Heat and Enthalpy

In chemistry we would like to quantify the amount of energy change associated with physical and chemical changes. This would be straight forward if we could simply measure the heat and work associated with any change. However, work is often difficult to quantify. Heat on the other hand is fairly straightforward to measure. Moreover, as we will see when we examine the second law of thermodynamics, heat flow is related to the entropy change for a process. As a result, we are very interested in the heat flow associated with chemical change.

In the lab, it is straightforward to quantify heat flow. It would be nice if there were a state function whose change was directly related to the amount heat that flows in a given process. As it turns out we can invent one: the enthlapy. Enthalpy is given the symbol H. In chemistry, the best way to think about the enthalpy is that it is very nearly equivalent to the "energy" of the system. Most importantly, the change in enthalpy for a process at constant pressure is exactly equal to the heat that flows between the system and the surroundings for that process. Thus, if we can quantify the heat flow at constant pressure, we can measure the change in the enthalpy of the system.


Because heat and work are not state functions, we cannot simply equate them individually to changes in state functions. However, under particular conditions this is possible.

For example, if we operate under conditions of constant volume, then the PV work is zero. In this case, the change in internal energy is simply equal to the heat flow.

\[q_v = \Delta U\]

We denote the conditions of constant volume with the subscript v.

However, in chemistry we almost always operate under conditions of constant pressure rather than constant volume. We would like a new state function that is equal to the heat flow at constant pressure. So we invent one and call it the enthalpy, H.

The heat at constant pressure is given by

\[q_p = \Delta U - w = \Delta U +P\Delta V\]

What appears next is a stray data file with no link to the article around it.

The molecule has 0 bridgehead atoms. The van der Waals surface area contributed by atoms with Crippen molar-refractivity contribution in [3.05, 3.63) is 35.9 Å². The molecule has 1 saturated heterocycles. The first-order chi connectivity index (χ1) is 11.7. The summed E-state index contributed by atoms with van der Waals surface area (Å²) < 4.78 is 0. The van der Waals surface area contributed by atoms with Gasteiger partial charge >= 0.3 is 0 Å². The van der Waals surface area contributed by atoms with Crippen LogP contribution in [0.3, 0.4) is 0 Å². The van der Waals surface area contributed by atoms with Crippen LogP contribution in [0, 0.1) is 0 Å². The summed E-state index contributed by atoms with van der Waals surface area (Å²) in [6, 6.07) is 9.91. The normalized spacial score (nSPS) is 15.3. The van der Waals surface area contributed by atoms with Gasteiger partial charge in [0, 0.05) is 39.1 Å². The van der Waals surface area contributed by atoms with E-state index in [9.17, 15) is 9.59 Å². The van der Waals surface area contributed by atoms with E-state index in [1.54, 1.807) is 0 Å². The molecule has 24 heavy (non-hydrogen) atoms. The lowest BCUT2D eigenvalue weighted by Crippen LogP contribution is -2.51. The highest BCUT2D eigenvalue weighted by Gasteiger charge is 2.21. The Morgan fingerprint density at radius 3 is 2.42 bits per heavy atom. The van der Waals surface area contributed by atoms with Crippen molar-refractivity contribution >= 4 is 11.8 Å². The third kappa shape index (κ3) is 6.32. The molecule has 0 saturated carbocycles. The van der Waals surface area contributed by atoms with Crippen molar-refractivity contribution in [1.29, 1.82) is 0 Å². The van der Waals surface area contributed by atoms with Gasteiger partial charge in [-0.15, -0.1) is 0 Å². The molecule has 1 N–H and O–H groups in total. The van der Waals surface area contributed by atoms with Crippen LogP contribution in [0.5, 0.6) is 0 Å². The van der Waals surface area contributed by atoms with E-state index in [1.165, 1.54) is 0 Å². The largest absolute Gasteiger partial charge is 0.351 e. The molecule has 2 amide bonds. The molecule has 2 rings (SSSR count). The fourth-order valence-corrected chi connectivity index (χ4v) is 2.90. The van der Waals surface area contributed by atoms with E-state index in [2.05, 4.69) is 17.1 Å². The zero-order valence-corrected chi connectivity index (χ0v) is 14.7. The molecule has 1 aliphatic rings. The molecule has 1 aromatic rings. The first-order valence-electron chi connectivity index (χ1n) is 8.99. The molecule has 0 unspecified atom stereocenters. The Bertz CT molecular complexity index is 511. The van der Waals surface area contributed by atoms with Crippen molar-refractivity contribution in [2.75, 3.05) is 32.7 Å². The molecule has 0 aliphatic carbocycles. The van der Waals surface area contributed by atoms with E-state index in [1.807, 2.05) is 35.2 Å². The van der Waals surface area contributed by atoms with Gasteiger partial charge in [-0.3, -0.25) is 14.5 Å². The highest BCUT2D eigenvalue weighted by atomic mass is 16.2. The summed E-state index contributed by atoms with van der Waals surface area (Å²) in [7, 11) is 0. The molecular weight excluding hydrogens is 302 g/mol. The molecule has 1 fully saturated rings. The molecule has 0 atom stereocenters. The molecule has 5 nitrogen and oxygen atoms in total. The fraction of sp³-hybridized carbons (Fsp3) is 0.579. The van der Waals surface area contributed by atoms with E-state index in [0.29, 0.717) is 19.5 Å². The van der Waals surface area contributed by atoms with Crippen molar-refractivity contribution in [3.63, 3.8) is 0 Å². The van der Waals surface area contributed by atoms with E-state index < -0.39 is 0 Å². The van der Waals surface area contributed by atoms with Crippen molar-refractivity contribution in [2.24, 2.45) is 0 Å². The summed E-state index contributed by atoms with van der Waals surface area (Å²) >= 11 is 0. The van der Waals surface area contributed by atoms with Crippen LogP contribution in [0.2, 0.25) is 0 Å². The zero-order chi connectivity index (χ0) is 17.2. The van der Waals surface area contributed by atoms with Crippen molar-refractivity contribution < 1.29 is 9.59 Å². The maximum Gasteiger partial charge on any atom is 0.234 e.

\[q_p = (U_f - U_i) +P(V_f - V_i) = (U_f + PV_f) - (U_i + PV_i)\]

Therefore, if we define a new state function, H that is defined as

\[H = U +PV \]

We end up with the nice relation that the heat flow at constant pressure is equal to \(\Delta H\)

\[q_p = H_f - H_i = \Delta H\]

So the enthalpy is nothing more than an invention of a new energy that is equivalent to the heat flow as measured at constant pressure. If the change is not at constant pressure then enthalpy is something, but it is not equal to the heat flow.

There are two other important chemical terms that we associate with enthalpy change. When a process lowers the enthalpy of the system, \(\Delta H < 0\), we call this process, exothermic. For an exothermic process at constant pressure, energy flows from the system to the surroundings in the form of heat. Combustion is an exothermic process that we are all familiar with. When a process increases the enthalpy of the system, \(\Delta H > 0\), we call this process endothermic. Ice melting is an endothermic process. Energy is absorbed by the system in the form of heat flow that leads to the solid converting to a liquid.

Enthalpy Explained

Heating Curves

Let's examine the heat and enthalpy changes for a system undergoing physical change.

A good example that most people are familiar with is the heating of water. If we take a beaker filled with ice (solid water) and put in on a hot plate that has a temperature of 120 ° C we all know what will happen. First the ice will melt to liquid water. Then the water will increase in temperature. Then finally the water will boil. During this entire process the temperature of the hot plate will be higher than the temperature of the beaker of water. Thus, during this entire process energy will flow in the form of heat from the hot plate into the water. We would likely describe the water as the system and the hot plate as a constant temperature surrounding.

For this process, we are interested in the amount of heat that flows from surroundings into the system. Remember, heat can be tricky. When there is no chemistry or phase transitions, then energy flowing into a system in the form of heat will lead to a temperature change. However, when there is chemistry or a phase transition, then energy will flow in and the temperature can stay constant. Why doesn't the temperature go up? The energy coming in results in higher potential energy not higher kinetic energy. Breaking up the IMF between the molecules leads to a high potential energy.

This can be easily seen in a heating curve that plots the temperature of a system as a function of the heat flow into the system. Initially the system is a solid, then it has a melting transition, then it is a liquid, then has a vaporization transition, and then it is a gas.

The diagram below shows the heating curve for water. The temperature of the system is plotted as function of time. Heat is flowing at a constant rate, thus time can be interpreted as heat.

Initially, the system is solid water at temperature of -20 °C. As the heat flows in, the temperature of the ice increases. The slope of this line is the heat capacity of solid water. Since this is at constant pressure then \(q = \Delta H = mC\Delta T\) where q is the heat, m is the mass, C is the specific heat capacity, and \(\Delta T\) the change in the temperature. As this graph is a plot of T vs q, the slope is actually 1/mC.